Postmodernity, Secularism and Democratic approaches to Education: the impact on Religious Education in Scotland. An Analysis of the ‘philosophication’ of Scottish Religious Education in Light of Social and Educational Change

Research output: Contribution to journalArticle

Abstract

The nature of the subject variously described in Scotland as Religious Education, Religious and Moral Education, and Religious, Moral and Philosophical Studies has changed radically over the last four decades. This paper seeks to examine possible reasons for the move to non-confessional, multi-religious and philosophical approaches, both set against the wider social climate and also as evidenced in empirical data. This hypothesis of this paper is that changes within Religious Education (RE) can be understood against the background of societal change, secularisation and the adoption of more democratic educational approaches. The intention of this article is to evidence this claim with reference to key documents in the development of RE, as well as the content of RE curricula. Empirical data also informs this discussion, principally from a questionnaire based pilot study of nine RE departments in a particular local authority.
Original languageEnglish
Pages (from-to)162-194
Number of pages33
JournalJournal of Empirical Theology
Volume22
Issue number2
DOIs
Publication statusPublished - 2009

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religious education
education
moral education
secularization
education curriculum
Postmodernity
Education
Educational Change
Religious Education
Secularism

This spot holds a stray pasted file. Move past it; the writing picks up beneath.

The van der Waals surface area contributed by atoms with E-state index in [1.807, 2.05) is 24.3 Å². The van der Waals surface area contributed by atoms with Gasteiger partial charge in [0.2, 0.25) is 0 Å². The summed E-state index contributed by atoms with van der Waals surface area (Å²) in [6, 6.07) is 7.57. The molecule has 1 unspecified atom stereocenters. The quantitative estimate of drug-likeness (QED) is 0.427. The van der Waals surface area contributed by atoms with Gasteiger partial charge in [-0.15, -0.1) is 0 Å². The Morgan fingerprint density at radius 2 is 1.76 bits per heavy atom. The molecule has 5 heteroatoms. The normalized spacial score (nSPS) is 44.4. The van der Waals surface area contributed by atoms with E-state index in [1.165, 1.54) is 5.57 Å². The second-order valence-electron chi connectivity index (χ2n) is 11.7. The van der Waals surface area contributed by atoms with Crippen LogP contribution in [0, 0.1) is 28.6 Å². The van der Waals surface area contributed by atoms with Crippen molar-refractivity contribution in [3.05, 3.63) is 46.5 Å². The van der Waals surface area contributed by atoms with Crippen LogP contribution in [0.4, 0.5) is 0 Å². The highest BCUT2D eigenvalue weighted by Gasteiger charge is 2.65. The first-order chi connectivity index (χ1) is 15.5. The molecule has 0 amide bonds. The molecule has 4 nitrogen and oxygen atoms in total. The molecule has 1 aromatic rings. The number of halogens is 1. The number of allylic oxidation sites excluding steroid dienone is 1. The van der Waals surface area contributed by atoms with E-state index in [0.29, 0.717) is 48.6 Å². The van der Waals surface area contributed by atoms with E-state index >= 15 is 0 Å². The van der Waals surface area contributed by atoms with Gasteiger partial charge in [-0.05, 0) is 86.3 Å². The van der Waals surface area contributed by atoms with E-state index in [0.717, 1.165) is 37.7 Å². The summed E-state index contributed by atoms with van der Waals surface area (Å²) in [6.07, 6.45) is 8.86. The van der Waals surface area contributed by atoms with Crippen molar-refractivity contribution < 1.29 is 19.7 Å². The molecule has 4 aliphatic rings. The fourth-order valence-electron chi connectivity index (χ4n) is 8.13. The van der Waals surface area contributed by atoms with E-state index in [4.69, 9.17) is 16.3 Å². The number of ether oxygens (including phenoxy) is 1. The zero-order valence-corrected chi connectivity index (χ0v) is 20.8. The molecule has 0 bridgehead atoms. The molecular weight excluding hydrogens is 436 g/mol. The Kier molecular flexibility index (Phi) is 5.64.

Scotland
climate
questionnaire
evidence

Keywords

  • RE policy
  • philosophication
  • curricular change
  • post modernism
  • social-cultural context of RE

Cite this

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title = "Postmodernity, Secularism and Democratic approaches to Education: the impact on Religious Education in Scotland. An Analysis of the ‘philosophication’ of Scottish Religious Education in Light of Social and Educational Change",
abstract = "The nature of the subject variously described in Scotland as Religious Education, Religious and Moral Education, and Religious, Moral and Philosophical Studies has changed radically over the last four decades. This paper seeks to examine possible reasons for the move to non-confessional, multi-religious and philosophical approaches, both set against the wider social climate and also as evidenced in empirical data. This hypothesis of this paper is that changes within Religious Education (RE) can be understood against the background of societal change, secularisation and the adoption of more democratic educational approaches. The intention of this article is to evidence this claim with reference to key documents in the development of RE, as well as the content of RE curricula. Empirical data also informs this discussion, principally from a questionnaire based pilot study of nine RE departments in a particular local authority.",
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